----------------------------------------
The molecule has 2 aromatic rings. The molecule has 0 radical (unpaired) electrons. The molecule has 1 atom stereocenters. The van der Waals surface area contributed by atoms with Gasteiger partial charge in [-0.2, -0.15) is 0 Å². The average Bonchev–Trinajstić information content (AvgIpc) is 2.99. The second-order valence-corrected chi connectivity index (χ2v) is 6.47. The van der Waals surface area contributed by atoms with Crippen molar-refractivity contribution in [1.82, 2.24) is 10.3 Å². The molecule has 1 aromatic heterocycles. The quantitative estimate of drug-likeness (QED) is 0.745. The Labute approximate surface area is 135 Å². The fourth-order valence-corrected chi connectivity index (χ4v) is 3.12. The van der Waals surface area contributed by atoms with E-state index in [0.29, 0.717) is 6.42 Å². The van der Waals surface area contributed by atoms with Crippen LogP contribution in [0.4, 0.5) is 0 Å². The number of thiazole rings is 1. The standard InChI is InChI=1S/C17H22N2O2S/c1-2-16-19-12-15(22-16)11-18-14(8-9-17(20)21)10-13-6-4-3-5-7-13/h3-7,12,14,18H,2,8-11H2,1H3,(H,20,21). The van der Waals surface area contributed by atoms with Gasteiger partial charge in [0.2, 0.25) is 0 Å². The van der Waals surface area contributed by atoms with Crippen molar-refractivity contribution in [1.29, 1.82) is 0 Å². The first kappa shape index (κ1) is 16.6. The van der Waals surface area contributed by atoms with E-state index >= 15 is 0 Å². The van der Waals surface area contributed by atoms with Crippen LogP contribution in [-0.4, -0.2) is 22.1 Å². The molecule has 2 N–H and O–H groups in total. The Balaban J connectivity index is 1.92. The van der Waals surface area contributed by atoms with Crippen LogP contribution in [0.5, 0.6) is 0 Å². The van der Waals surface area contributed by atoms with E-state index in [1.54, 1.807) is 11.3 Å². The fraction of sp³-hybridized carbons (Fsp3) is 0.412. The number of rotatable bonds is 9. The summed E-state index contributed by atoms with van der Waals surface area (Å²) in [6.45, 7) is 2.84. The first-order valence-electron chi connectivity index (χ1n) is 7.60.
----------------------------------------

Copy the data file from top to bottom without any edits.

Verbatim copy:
The molecule has 2 aromatic rings. The molecule has 0 radical (unpaired) electrons. The molecule has 1 atom stereocenters. The van der Waals surface area contributed by atoms with Gasteiger partial charge in [-0.2, -0.15) is 0 Å². The average Bonchev–Trinajstić information content (AvgIpc) is 2.99. The second-order valence-corrected chi connectivity index (χ2v) is 6.47. The van der Waals surface area contributed by atoms with Crippen molar-refractivity contribution in [1.82, 2.24) is 10.3 Å². The molecule has 1 aromatic heterocycles. The quantitative estimate of drug-likeness (QED) is 0.745. The Labute approximate surface area is 135 Å². The fourth-order valence-corrected chi connectivity index (χ4v) is 3.12. The van der Waals surface area contributed by atoms with E-state index in [0.29, 0.717) is 6.42 Å². The van der Waals surface area contributed by atoms with Crippen LogP contribution in [0.4, 0.5) is 0 Å². The number of thiazole rings is 1. The standard InChI is InChI=1S/C17H22N2O2S/c1-2-16-19-12-15(22-16)11-18-14(8-9-17(20)21)10-13-6-4-3-5-7-13/h3-7,12,14,18H,2,8-11H2,1H3,(H,20,21). The van der Waals surface area contributed by atoms with Gasteiger partial charge in [0.2, 0.25) is 0 Å². The van der Waals surface area contributed by atoms with Crippen molar-refractivity contribution in [1.29, 1.82) is 0 Å². The first kappa shape index (κ1) is 16.6. The van der Waals surface area contributed by atoms with E-state index >= 15 is 0 Å². The van der Waals surface area contributed by atoms with Crippen LogP contribution in [-0.4, -0.2) is 22.1 Å². The molecule has 2 N–H and O–H groups in total. The Balaban J connectivity index is 1.92. The van der Waals surface area contributed by atoms with Crippen LogP contribution in [0.5, 0.6) is 0 Å². The van der Waals surface area contributed by atoms with E-state index in [1.54, 1.807) is 11.3 Å². The fraction of sp³-hybridized carbons (Fsp3) is 0.412. The number of rotatable bonds is 9. The summed E-state index contributed by atoms with van der Waals surface area (Å²) in [6.45, 7) is 2.84. The first-order valence-electron chi connectivity index (χ1n) is 7.60.